Cybercriminals appear to be working on a new way to steal payment card data. According to IBM security researchers, a group of hackers is currently developing malicious scripts to use against commercial-grade Layer 7 (L7) routers.
First of all, let’s see what exactly a Layer 7 router is. It is a type of commercial, heavy-duty router typical for large networks, government ones included. The difference to any other router is that a Layer 7 device is capable of manipulating traffic at the application level, also known as 7th level, of the OSI networking model. In other words, the router can respond to traffic not only according to the IP address but also cookies, domain names, browser types, etc.
So, what did IBM researchers uncover in their analysis?
How would an attack against L7 routers happen?
These attacks are based on the idea that attackers would leverage L7 routers and abuse their traffic manipulation features to inject malicious scrips in the active browser sessions of users. In fact, IBM says that the Magecart group recently injected malicious code into an open source mobile slider module:
Moreover, the scrips the researchers got hold of appeared to be specifically created to extract payment card details from online stores, and upload harvested information to a remote web server. It is curious to note that the scripts were uncovered because the attackers uploaded the files on VirusTotal, which was perhaps done for testing reasons to see whether the code would be detected by antivirus engines.
IBM discovered 17 such scripts, and grouped them in 5 sections according to their purpose.
Researchers Looked into YARA Rules
The researchers looked into YARA rules (a tool that enables a rule-based approach to create descriptions of malware families based on textual or binary patterns) and IOC (indicator of compromise) associated with the Magecart group 5 activity. A VirusTotal alert from one of the analyzed Yara rules initially identified two un-obfuscated file samples that were very similar to samples shared in previous analyses of Magecart activity.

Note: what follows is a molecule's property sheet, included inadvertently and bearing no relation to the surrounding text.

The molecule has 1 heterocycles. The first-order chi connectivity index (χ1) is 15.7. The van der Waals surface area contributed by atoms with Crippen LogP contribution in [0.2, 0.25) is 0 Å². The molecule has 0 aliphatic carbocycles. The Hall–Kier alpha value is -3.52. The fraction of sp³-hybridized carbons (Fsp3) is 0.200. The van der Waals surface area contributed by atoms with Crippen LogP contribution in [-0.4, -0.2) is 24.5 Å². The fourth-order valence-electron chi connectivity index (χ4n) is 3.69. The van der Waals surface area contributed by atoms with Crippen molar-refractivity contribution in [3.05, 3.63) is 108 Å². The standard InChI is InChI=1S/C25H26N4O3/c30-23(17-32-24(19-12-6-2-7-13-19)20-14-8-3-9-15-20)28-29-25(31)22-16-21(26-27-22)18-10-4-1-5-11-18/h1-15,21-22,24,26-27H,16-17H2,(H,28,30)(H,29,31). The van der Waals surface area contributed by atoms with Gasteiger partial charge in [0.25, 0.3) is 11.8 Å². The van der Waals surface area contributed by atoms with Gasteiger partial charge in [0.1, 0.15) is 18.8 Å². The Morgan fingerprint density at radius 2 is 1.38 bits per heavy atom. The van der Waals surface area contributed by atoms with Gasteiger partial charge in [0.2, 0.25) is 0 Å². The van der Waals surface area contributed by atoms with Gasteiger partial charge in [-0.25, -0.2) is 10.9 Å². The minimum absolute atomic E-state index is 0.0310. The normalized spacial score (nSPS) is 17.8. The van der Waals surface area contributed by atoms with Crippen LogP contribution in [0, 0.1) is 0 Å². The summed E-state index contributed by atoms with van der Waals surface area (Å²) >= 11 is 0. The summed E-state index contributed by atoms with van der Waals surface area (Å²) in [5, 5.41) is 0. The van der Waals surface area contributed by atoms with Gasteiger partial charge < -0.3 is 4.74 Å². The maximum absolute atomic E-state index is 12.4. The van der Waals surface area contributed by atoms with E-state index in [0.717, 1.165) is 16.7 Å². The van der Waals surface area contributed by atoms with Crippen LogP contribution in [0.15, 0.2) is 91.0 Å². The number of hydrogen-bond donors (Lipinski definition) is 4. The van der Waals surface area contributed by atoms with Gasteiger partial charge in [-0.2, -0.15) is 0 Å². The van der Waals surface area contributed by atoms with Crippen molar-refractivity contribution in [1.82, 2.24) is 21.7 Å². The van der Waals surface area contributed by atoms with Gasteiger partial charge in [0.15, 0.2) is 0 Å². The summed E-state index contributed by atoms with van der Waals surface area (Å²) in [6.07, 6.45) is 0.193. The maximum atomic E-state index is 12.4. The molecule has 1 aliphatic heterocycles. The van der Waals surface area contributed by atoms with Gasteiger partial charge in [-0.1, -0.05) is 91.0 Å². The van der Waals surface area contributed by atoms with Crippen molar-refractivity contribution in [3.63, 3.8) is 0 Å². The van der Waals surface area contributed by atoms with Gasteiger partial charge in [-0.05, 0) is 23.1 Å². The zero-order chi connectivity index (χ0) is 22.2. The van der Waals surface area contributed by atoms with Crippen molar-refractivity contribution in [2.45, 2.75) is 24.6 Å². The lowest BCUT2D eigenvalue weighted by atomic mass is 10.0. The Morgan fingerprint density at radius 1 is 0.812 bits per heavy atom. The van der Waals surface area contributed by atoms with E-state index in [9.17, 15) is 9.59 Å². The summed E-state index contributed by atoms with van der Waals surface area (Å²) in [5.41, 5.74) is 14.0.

What can users do to prevent these attacks?
Unfortunately, there’s not much a user can do to circumvent an attack at the router level. The only certain thing is to avoid shopping from suspicious online stores or public networks, like the ones in hotels, malls, and airports. Nonetheless, shopping from home also poses risks.
There’s still hope, as security researchers have been recommending something called a virtual card. This approach means that the user gets a one-payment card number used for one transaction only.
What is a virtual card? It is a prepaid credit card, which enables shopping freely online. The virtual card only features a number and doesn’t have a physical carrier. With this card users can rely on the security and protection of their online payments.
This means that even if the card number is used on a dangerous website, the card number is useless once the transaction is completed. The disadvantage of the virtual card is that it is still not widely available to users worldwide, and it may not be easy to get one.
The change in tactics of Magecart hackers in their skimming operations is not that surprising, as attacks at router level are not unseen. Insecure routers have been targeted in many attacks, such as phishing, cryptomining, and malware downloads.
In short, router security should not be overlooked. For keeping the router safe, you should check whether the router has a key or not. If you have not setup any key for the router, then you can do it by using the screen of the wireless security setup which is present in the router. There are other tips for router security that you should consider applying.